When it comes to developing a floor maintenance program, facility service providers (FSPs) should ask themselves how much the floor is worth.
This can refer to the actual cost of the floor, as well as how much the appearance of the floor means to the facility.
For instance, the Reliance Building, Chicago, is a 110-year-old building with a unique lobby floor. Although relatively small, it still cost more than $1 million to restore the floor, using thousands of marble chips to replicate the original design. Floor care for this facility means not only keeping the floor clean and shiny, but protecting an expensive investment as well.
Once the value of the floor is determined, FSPs can better determine what type of chemicals and equipment are necessary to maintain the floor.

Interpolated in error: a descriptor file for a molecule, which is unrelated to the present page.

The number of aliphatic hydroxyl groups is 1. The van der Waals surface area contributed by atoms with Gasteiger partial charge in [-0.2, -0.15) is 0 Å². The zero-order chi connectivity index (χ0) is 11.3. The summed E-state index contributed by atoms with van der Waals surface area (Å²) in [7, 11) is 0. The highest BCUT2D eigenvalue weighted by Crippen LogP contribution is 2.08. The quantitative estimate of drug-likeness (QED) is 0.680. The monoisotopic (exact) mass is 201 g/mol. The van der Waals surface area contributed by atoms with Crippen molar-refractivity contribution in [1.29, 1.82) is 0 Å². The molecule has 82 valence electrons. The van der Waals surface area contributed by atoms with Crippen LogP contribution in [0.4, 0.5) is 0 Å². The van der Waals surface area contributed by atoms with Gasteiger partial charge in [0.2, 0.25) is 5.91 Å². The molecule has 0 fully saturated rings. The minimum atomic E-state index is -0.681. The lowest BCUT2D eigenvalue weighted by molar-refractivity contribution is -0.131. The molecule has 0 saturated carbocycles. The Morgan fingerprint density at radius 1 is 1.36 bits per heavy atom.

The two major components to a floor maintenance program are:Floor care chemicals
Many floor finishes and chemicals are made of powerful cleaning agents that can be toxic. More environmentally preferable products are now available and are recommended by independent agencies such as Green Seal®.Floor care equipment
Floor care is labor-intensive. As a result, FSPs should consider mechanizing the process as much as possible and selecting equipment that is easy to use. Studies have proved that larger floor machines, although they will cost more initially, quickly pay for themselves in reduced labor costs and improved productivity.
In addition, new floor equipment technologies — such as cylindrical brush machines — are easier to use than rotary machines and require considerably less training.
David Stainislaw is an engineer with Chicago-based Tornado® Industries, a manufacturer of floor and carpet care equipment.